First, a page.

Leading a Multitude
Equipping the growing church in rural China
March 30, 2009Print this article
Pastoral overload. It’s quite possibly the dilemma of every pastor in the world today. There are always people to visit, budgets to balance and sermons to write. There never are enough hours in the day.
But what if you serve a flock made up of 10,000 members and you are its only ordained pastor? What if you are the only pastor on staff? And what if there is a great and unmet need for God’s Word?
According to Kua Wee Seng, that describes the church in much of China today. Wee Seng is coordinator of the United Bible Societies’ China Partnership and visited the American Bible Society (ABS) this past November.
A Rapid Growth
“We are not talking about mega churches,” said Wee Seng. “The 10,000 plus members are spread out in many, many churches. You could have about 30 churches and one ordained pastor. In the province of Henan — one of the most populous provinces — the ratio is one [pastor] to 20,000 [members].”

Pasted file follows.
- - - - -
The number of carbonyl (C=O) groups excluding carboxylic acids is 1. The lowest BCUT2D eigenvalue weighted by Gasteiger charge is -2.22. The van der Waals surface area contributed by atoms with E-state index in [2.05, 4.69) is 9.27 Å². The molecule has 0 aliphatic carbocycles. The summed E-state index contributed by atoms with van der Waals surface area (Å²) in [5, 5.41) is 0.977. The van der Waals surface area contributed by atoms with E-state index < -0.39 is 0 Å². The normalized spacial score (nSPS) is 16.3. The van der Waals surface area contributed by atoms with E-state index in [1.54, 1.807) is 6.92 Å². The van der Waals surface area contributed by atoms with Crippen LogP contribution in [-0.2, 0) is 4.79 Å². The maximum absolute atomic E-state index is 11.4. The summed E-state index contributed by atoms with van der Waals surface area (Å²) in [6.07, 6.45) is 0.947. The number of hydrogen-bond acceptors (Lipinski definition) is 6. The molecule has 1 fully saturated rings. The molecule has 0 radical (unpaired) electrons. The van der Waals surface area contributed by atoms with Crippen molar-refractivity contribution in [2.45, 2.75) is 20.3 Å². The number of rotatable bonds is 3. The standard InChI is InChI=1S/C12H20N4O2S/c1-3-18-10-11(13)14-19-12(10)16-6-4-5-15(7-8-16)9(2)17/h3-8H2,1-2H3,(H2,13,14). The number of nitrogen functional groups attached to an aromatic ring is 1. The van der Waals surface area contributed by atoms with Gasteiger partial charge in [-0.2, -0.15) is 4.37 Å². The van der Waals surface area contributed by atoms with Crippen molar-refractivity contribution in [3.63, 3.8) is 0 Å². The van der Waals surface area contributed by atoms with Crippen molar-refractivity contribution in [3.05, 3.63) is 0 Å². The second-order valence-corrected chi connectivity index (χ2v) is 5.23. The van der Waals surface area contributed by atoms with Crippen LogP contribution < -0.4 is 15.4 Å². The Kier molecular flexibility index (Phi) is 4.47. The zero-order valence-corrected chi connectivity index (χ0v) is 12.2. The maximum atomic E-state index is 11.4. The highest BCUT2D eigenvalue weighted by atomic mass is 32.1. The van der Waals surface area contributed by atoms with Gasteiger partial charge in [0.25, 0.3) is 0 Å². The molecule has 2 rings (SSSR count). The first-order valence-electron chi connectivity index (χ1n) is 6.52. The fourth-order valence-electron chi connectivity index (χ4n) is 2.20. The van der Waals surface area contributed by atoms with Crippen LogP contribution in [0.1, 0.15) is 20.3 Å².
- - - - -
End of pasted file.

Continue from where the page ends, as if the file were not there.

The actual number of Christians in China can range from the official estimate of 20 million Protestants and 6 million Catholics to as many as 90 million from unofficial sources.
The shortage of pastors began with the Cultural Revolution, between 1966 and 1976, which virtually shut down the visible Church in China and forced Christians underground. In spite of the difficult circumstances, Christianity is growing rapidly in China today. However, the 20 seminaries and Bible colleges across the country have not graduated enough church leaders to meet the needs of the millions of Chinese Christians.
“So, from 2.7 million [church goers] in 1979, to the unofficial figure of 90 million today, the Church in China continues to grow,” says Wee Seng. “As was the case of the early Church, so it is, we believe, the case of the Church in China today. The Church is growing because the Word of God is spreading and increasing and growing in power.